For the first four season MacNee wore English-tailored suits. The clothes in the fifth series are credited to Pierre Cardin, though later in that series MacNee again starts wearing some of his own English-tailored suits from the forth series and earlier, like the suit pictured here that dates back to the first series. Patrick MacNee was even credited for designing his own suits in the sixth series of the show, which very much resemble the suits from the fourth series and earlier with the single-button front and velvet collar. He was not credited for his wardrobe before the sixth series, but they were most likely created at his direction.

Avengers John Steed Grey Suit Cuff

This mid grey three-piece suit pictured in this article has a timeless cut that is undeniably the Savile Row cut, with a straight shoulder on the natural shoulder line, a fairly clean chest, closely-fitted waist and flared skirt. The jacket buttons one and has double vents, slanted flap pockets with a ticket pocket and a flap breast pocket. The jacket’s flared cuffs have a vent but neither a button nor an overlap. It’s a far more elegant option to not have buttons on the cuffs than it is to leave one open, as many choose to do these days. It also does a great job at framing the shirt’s double cuffs. Roger Moore later wore this style cuff on his adventurous double-breasted suit in The Man Who Haunted Himself. The waistcoat buttons six with very wide notch lapels and a straight bottom. All buttons on the jacket and waistcoat are covered in the suit’s grey cloth. The trousers have a flat front with cross pockets and plain bottoms.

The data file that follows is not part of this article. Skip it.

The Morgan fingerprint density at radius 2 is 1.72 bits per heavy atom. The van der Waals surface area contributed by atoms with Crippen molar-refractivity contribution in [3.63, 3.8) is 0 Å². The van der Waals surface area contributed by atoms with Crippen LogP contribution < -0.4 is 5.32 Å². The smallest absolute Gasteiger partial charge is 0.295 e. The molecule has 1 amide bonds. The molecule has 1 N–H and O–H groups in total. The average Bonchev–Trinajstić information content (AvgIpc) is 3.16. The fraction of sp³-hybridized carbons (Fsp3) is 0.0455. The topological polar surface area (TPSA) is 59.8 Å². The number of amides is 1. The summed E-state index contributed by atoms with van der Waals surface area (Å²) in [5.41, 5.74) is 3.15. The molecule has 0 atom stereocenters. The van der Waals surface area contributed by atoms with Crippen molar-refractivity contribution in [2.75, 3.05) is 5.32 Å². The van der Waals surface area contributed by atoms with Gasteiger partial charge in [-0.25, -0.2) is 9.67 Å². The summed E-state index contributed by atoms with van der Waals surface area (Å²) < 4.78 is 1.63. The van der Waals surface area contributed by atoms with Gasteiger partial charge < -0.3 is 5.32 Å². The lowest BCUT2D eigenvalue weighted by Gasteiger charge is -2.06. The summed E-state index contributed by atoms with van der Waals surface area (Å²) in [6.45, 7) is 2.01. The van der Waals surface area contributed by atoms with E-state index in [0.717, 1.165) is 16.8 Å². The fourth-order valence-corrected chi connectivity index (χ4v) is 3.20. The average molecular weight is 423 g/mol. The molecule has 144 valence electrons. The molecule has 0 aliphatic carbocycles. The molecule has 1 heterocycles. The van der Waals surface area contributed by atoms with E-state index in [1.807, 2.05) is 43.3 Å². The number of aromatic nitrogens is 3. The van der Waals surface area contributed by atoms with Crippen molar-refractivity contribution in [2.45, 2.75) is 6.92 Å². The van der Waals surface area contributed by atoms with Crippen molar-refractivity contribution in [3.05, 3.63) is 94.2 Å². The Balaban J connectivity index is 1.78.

MacNee wears a light blue shirt with a cutaway collar—a traditional cutaway that’s not as extreme and today’s fashionable variations can be—and double cuffs. The tie is mid grey with white polka dots, and it’s tied in a Windsor knot. MacNee often wore black ankle boots with elastic gussets with this type of suit, and a grey suede variation on occasion.

Avengers John Steed Grey Suit

The images of this suit come from one of it’s few appearances in colour, in the fifth series episode “You Have Just Been Murdered.” Though we’re seeing this suit in 1967, it was quite an adventurous style for when it was tailored in 1961. This appearance of the suit lacks Steed’s trademark bowler and umbrella, but we’ll see that and more the next time I write about The Avengers.

See the book Reading between Designs by Piers D. Britton and Simon J. Barker for a comprehensive overview of John Steed’s wardrobe.